Associates) promote the term "open source," more of
the developers identify with the "free software" side
than the "open source" side (48 percent versus 38
Most "free software" developers were content to
coexist with the "open source" label, but 38 percent
of them -- 18 percent of all developers in the survey
-- took a stronger position and refused to identify
with the "open source" community. Furthermore, 38
percent of all developers agreed with the statement
that software should not be proprietary.
Participation in free software projects tends to
sharpen developers' philosophical and political
concerns. Belief that "software should not be a
proprietary good" and a desire to "limit the power of
large software companies" were larger motivations for
developers continuing to work on projects than they
had been in attracting these developers in the first
It would be interesting to imagine what would happen
to the open source movement if proprietary software
projects dried up. The demographic part of the FLOSS
survey showed that the majority of contributors to
free software are professional programmers. Most of
them work on open source projects as a hobby, often
for just a couple of hours a week. In short,
proprietary software provides an income for fully half
of the people who work on open source software. But
perhaps many of these programmers work on in-house
software rather than on commercially-sold software (a
point made by Eric Raymond in his essay "The Magic
Cauldron," published in The Cathedral & the Bazaar).
The researchers conducting the FLOSS study could not
detect much of a concern for moral issues in the
organizations using free software (whether commercial
or nonprofit). But my interpretation of the statistics
shows more of a groundswell of concern among customers
than the researchers allowed for.
The percentage of organizations that agreed with the
statement "We prefer using open source software --
that's part of our company policy" was low (19
percent), but still pretty impressive, when you
consider how rarely businesses take stands on
questions outside of purely-practical considerations.
Similarly, I consider it an achievement when 35
percent agree with the statement "By using open source
software we want to support the open source
On the other hand, I do not feel a sense of confidence
that companies take a moral position by allowing their
developers to contribute to open source projects
during work hours. While 36 percent say they allow it,
they could be doing so simply for pragmatic reasons.
The FLOSS researchers correlated organizations'
responses with many demographic characteristics, but
did not correlate the responses to particular
statements with responses to other statements. In any
survey, it is hard to draw conclusions about beliefs
and motives. So both the researchers and the readers
of the FLOSS survey are left guessing about the
meaning behind many responses, just as we are left
guessing why free software programmers (a whopping 48
percent) prefer the Debian GNU/Linux distribution far
more than any other operating system.
What about the availability of source code? Open
source's defining characteristic, it's been touted as
an unbeatable competitive advantage. Here the
researchers find very little interest among users. But
once again, I think they underestimate the importance
of the interest they do find. Some 12 percent of
organizations rate the openness of source code "very
important" (the percentage rises to 19 percent for
desktop software and Web sites) and an even greater
percentage rates it lower but still "important." I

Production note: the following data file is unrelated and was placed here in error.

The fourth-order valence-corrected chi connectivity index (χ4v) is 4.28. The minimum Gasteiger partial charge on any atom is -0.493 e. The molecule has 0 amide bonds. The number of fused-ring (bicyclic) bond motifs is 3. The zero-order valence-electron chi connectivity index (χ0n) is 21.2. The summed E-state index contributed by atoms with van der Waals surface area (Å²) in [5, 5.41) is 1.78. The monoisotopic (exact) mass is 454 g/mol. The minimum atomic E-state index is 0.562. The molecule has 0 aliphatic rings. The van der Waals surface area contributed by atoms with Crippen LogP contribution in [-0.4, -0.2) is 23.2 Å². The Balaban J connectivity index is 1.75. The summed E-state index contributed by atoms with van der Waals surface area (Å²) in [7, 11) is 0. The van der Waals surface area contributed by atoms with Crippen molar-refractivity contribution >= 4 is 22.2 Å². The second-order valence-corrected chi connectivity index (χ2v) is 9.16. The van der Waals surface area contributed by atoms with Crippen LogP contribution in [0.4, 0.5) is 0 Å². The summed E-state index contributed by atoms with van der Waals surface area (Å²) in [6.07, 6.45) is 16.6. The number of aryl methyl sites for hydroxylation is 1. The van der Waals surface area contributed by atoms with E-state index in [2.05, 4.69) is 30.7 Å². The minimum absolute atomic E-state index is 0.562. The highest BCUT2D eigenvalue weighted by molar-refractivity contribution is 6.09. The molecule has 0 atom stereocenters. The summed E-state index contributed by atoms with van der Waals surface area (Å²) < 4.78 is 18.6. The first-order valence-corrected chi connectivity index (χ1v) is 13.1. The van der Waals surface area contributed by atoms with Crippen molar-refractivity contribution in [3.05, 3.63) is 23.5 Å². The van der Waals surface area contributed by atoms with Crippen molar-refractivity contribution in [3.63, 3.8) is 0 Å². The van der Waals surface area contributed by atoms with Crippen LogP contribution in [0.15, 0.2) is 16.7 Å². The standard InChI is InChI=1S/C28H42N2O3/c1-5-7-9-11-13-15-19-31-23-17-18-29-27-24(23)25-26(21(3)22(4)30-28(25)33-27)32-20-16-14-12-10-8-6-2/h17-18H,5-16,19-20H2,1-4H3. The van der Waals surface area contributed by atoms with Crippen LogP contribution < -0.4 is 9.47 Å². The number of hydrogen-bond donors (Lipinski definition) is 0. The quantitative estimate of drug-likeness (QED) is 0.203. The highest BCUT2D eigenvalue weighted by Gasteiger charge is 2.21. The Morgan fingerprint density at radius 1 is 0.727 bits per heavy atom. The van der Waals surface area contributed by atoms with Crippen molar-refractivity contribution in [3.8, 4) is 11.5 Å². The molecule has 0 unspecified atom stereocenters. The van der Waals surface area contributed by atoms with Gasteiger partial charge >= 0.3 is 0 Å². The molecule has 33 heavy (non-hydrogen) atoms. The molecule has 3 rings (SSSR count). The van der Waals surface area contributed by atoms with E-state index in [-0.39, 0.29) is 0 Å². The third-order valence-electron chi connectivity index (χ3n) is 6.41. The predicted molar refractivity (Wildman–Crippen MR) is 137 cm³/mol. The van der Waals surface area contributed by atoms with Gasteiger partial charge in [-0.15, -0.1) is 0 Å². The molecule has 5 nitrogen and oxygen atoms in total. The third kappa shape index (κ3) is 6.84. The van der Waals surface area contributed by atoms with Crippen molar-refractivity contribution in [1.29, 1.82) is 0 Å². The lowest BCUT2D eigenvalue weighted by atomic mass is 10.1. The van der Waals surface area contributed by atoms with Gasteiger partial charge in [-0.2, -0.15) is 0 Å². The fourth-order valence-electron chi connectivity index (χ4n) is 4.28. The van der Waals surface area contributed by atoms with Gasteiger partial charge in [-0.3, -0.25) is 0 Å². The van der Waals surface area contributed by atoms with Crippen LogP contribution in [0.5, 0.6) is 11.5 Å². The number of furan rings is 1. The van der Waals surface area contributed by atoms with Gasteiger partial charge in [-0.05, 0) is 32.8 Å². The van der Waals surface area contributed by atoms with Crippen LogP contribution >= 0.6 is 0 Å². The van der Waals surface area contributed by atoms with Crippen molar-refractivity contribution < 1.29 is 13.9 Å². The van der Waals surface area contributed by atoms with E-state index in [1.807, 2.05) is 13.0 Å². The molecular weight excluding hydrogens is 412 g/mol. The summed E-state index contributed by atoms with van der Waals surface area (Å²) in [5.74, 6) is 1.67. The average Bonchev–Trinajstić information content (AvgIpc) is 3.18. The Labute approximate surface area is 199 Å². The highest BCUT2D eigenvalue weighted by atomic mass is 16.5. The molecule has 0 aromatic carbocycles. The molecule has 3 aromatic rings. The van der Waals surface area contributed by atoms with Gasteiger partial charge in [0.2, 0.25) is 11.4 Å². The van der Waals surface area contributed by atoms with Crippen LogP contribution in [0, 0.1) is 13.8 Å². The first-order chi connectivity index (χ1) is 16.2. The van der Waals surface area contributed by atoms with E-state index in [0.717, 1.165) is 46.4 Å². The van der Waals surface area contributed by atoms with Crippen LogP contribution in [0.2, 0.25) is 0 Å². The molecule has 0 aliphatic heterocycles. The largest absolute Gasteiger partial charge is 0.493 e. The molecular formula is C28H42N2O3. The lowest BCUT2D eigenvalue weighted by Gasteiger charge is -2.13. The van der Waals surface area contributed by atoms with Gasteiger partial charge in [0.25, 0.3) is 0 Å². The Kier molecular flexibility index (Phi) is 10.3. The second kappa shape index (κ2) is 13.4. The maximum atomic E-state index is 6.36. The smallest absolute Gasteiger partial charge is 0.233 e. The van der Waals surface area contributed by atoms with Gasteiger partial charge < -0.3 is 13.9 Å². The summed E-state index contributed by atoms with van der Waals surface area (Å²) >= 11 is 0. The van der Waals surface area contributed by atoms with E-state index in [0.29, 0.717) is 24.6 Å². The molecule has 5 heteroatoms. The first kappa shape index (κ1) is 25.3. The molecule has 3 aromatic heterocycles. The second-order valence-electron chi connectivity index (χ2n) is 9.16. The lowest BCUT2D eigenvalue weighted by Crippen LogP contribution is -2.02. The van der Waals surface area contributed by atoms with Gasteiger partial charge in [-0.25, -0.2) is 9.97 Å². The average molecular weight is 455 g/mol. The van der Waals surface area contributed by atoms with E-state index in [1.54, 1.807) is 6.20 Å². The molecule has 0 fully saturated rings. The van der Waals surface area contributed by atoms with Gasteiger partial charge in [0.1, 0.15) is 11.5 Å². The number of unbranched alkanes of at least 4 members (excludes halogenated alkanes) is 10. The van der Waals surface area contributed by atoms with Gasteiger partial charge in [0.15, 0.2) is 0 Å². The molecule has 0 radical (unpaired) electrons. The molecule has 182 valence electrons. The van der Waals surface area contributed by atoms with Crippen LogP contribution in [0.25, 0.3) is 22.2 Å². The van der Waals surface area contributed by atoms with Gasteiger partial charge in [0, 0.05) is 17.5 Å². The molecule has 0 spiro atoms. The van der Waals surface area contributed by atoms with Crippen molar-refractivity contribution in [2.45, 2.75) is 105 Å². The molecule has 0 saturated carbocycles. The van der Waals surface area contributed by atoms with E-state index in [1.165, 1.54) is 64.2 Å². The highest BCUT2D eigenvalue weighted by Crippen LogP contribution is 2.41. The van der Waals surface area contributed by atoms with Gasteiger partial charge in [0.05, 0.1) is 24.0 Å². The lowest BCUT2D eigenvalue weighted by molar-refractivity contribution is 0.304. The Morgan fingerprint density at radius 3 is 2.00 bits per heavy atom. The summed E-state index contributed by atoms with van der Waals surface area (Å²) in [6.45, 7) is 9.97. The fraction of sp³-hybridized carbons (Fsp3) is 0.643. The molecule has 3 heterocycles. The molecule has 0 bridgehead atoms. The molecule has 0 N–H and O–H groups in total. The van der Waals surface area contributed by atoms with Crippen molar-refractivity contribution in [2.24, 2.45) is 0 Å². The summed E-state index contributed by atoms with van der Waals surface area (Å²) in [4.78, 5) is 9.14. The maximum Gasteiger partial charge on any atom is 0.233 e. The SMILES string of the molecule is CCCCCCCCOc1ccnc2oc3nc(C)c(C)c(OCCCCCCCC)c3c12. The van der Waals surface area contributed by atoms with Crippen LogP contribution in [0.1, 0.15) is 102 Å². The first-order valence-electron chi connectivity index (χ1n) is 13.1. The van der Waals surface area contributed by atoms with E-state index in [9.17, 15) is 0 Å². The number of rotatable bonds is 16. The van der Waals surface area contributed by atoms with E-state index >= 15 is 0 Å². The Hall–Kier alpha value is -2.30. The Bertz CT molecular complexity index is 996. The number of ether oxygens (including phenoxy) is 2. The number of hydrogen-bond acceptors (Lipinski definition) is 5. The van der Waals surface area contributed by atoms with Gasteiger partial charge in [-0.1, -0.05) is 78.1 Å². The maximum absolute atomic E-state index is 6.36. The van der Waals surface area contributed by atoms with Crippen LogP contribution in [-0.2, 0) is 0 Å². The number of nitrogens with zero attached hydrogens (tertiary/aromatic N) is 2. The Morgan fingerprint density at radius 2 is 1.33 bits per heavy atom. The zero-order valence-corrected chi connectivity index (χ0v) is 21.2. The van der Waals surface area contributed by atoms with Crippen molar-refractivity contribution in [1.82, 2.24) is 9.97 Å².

think that 12 to 19 percent of a user base is quite
enough to create a supportive community, and is
competitively significant, as well.
It's no surprise that more companies are interested in
modifying their desktop software (which is currently
not too stable) and Web site software than their
operating system or database, just as a typical home
owner is more comfortable rehanging a window than
ripping out the plumbing.
Demographics and Personal Motives
The FLOSS study spends a good deal of time looking at
what kind of person writes free software, and why he
(because 99 percent of these developers are male)
chooses to do so. The results tend to validate another
recent study made by the Boston Consulting Group,
wherever the two studies overlap.
As mentioned earlier in this article, the majority of
contributors are professional programmers. Many can
boast an academic computer science background. They
tend to be young, but (contrary to popular belief in
some quarters) students do not predominate. A good
number of developers are in their thirties. These are
heavily represented among project leaders. But most
projects have only one or two contributors.
How about motivations? Non-monetary rewards, such as
respect in the community, are important. Both the
Boston Consulting Group and the FLOSS surveys also
found that one of the most popular reasons for joining
a project was to learn new skills.
And indeed, the investment of time pays off. A slight
majority -- if one includes indirect employment, such
as support -- earn some money from free software.
Perhaps it is not so remarkable that a majority of
contributors are convinced they take out of the
projects more than they give.
The FLOSS report is long but quite readable, and I
recommend exploring the subtleties of its reasoning
for yourself. While the results will interest anybody
who thinks about the prospects for the growth and
spread of free software, the FLOSS project is
ultimately about much more. Among the goals stated in
the survey's overview are:
"A better realization of political aims [presumably
those of the EU] in the context of open source
software" (p. 8)
"Identifying the impact of and recommending changes in
government policy and regulatory environments with
regards to OS/FS" (p. 3)
Drawing "broader" conclusions about "non-monetary and
trans-monetary activity in the information society,
beyond the domain of OS/FS" (p. 3)
The researchers are even mining the source code on a
huge number of open source projects to trace the
connections between the projects and their authors.
Although these efforts are tentative, someday they may
help to firm up our understanding of the unique
opportunities for education, code reuse, and
synergistic evolution presented when programmers
publish source code to the whole world.
Andy Oram is an editor at O'Reilly & Associates,
specializing in books on Linux and programming. Most
recently, he edited Peer-to-Peer: Harnessing the Power
of Disruptive Technologies.